Notes on Michael Dirda's Review of Ted Kooser's Splitting an Order
You need to write a book on how to get so excited over such a banal poem, “Painting the Barn,” by established-order ex-insurance executive, former poet laureate of the USA Ted Kooser, “the most [apart from Billy Collins] accessible and enjoyable major poet in America,” according to you. Have you ever wondered what “major poet” implies besides linguistically deft? Clearly, it implies a poet who never makes waves, never goes against the grain of literary established order, and thus never bucks the ivory-tower system. Is that good? Methinks not at all!
Perhaps Kooser is “enjoyable” to you, but why should he be enjoyable to me and other individual thinkers? Sure, hordes of academics could likely write 350-page dissertations on that poem, but does that make it great… or even simply good? And isn’t great subjective? Yet you and so many other established-order cogs would have people believe it is an objective term. Now, what I look for in a poem is obviously NOT what you look for: unusual wisdom, as opposed to sentimentality, for example, over a dead dog. What you and other literati of the established-order do is promote the innocuous, like Ted Kooser, because the innocuous does not upset established-order literati. It is really quite that simple.
Few poems contain unusual wisdom like, for example, Villon’s “Estoit-il lors temps de moy taire?,” Jeffers’ “Finally I say let demagogues and world-redeemers babble/ their emptiness/ To empty ears; twice duped is too much./ Walk on gaunt shores and avoid the people” and Neruda’s “Nací para golpear las puertas, para empuñar los golpes,/ para encender las últimas y arrinconadas sombras/en donde se alimenta la araña venenosa./ Serán nombrados.”
What we need are poets with guts like Villon, who dared criticize the ruling Parisian theocrats during his time and risked death by hanging. Where are those poets today in America who RISK in their poetry upsetting established-order apparatchiks, who promote coopted, innocuous poetry… and thus weaken literature, dulling its blade, rendering it palatable for the established order?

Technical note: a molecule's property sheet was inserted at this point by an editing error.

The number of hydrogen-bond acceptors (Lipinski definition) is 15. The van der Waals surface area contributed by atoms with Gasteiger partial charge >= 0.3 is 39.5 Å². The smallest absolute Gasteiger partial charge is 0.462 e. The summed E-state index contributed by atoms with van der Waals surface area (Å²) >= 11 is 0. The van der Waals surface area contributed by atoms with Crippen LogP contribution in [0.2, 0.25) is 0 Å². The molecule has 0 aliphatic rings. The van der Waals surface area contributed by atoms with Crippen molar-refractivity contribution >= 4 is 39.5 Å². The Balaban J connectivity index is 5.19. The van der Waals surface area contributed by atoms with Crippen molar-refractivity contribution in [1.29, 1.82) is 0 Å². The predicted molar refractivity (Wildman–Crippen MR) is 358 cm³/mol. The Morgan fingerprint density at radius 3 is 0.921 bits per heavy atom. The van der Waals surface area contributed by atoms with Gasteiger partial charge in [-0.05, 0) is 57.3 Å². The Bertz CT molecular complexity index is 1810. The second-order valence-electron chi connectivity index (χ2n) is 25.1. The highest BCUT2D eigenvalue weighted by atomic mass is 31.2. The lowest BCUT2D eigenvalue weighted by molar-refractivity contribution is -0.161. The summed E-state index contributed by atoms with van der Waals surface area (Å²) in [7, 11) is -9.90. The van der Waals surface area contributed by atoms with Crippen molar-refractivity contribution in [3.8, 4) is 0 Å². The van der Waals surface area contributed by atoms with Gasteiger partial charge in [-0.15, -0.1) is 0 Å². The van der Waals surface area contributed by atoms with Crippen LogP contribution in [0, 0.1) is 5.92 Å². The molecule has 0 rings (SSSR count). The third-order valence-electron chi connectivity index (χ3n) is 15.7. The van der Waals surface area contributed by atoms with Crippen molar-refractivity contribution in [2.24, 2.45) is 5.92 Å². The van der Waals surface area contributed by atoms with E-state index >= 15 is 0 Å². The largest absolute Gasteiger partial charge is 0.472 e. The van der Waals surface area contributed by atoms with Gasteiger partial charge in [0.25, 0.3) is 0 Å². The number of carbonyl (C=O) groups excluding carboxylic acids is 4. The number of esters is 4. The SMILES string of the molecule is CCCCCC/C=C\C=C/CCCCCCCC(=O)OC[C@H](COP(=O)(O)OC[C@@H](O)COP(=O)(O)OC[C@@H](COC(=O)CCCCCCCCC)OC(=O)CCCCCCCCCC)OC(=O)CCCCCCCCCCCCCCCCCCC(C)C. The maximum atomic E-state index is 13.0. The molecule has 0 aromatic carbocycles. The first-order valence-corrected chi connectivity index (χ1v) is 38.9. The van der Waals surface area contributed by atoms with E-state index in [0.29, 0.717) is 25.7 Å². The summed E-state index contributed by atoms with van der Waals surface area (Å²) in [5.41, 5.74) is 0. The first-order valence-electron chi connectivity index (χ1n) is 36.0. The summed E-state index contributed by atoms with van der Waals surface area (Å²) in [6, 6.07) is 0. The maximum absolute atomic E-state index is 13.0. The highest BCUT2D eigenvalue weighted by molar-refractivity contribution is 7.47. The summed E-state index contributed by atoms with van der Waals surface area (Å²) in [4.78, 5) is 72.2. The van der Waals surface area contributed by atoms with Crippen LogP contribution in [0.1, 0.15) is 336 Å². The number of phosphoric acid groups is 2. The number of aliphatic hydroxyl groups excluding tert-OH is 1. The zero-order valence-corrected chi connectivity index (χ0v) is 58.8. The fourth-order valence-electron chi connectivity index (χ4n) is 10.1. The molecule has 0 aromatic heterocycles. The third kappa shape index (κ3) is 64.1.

Why not try being original and not push celebrity literati in your literati columns? Why not seek out rare poets who really do RISK speaking rude truth in their verse—RISK not getting tenure, RISK not getting grants, RISK not getting invitations, RISK not getting awards, RISK not getting reviewed in your columns? Nature and feelings are fine in poetry, BUT poetry should NOT be limited to those things. “Such imagery from a vanishing America further enforces the overall autumnal quality of these recent poems,” you write regarding Kooser’s new book. Wow. “Overall autumnal quality”! Now, that’s a good one! What about overall RISK and bold TRUTH TELLING?
“But if you reflexively dismiss modern verse as dauntingly esoteric or embarrassingly corny or tediously singsong, you need to try Ted Kooser,” you conclude. Rather than “dauntingly esoteric,” I find modern verse devoid of any criticism at all of the academic/literary established order machinery, professors, and favored icons diligently working to keep poetry castrated.